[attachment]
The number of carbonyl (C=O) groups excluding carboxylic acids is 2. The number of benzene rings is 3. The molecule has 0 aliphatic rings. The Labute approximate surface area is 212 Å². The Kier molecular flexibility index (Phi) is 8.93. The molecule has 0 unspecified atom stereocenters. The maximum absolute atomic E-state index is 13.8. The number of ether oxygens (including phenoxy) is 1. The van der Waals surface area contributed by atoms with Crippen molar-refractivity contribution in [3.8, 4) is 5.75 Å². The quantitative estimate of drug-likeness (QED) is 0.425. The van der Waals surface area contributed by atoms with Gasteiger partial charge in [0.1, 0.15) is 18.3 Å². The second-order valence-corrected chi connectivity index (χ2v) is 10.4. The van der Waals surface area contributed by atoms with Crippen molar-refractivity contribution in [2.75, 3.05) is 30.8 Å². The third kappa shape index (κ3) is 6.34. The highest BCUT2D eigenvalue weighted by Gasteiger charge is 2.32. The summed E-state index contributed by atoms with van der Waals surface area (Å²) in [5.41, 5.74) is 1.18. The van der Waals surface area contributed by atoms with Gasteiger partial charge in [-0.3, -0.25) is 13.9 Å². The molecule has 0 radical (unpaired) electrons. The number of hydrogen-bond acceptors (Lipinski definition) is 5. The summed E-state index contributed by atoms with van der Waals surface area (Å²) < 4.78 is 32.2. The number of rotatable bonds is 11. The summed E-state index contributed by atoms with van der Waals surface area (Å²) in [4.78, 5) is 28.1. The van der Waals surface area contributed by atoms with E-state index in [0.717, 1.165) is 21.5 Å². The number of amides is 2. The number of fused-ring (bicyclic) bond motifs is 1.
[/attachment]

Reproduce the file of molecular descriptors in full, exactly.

The number of carbonyl (C=O) groups excluding carboxylic acids is 2. The number of benzene rings is 3. The molecule has 0 aliphatic rings. The Labute approximate surface area is 212 Å². The Kier molecular flexibility index (Phi) is 8.93. The molecule has 0 unspecified atom stereocenters. The maximum absolute atomic E-state index is 13.8. The number of ether oxygens (including phenoxy) is 1. The van der Waals surface area contributed by atoms with Crippen molar-refractivity contribution in [3.8, 4) is 5.75 Å². The quantitative estimate of drug-likeness (QED) is 0.425. The van der Waals surface area contributed by atoms with Gasteiger partial charge in [0.1, 0.15) is 18.3 Å². The second-order valence-corrected chi connectivity index (χ2v) is 10.4. The van der Waals surface area contributed by atoms with Crippen molar-refractivity contribution in [2.75, 3.05) is 30.8 Å². The third kappa shape index (κ3) is 6.34. The highest BCUT2D eigenvalue weighted by Gasteiger charge is 2.32. The summed E-state index contributed by atoms with van der Waals surface area (Å²) in [5.41, 5.74) is 1.18. The van der Waals surface area contributed by atoms with Gasteiger partial charge in [-0.3, -0.25) is 13.9 Å². The molecule has 0 radical (unpaired) electrons. The number of hydrogen-bond acceptors (Lipinski definition) is 5. The summed E-state index contributed by atoms with van der Waals surface area (Å²) < 4.78 is 32.2. The number of rotatable bonds is 11. The summed E-state index contributed by atoms with van der Waals surface area (Å²) in [4.78, 5) is 28.1. The van der Waals surface area contributed by atoms with E-state index in [0.717, 1.165) is 21.5 Å². The number of amides is 2. The number of fused-ring (bicyclic) bond motifs is 1.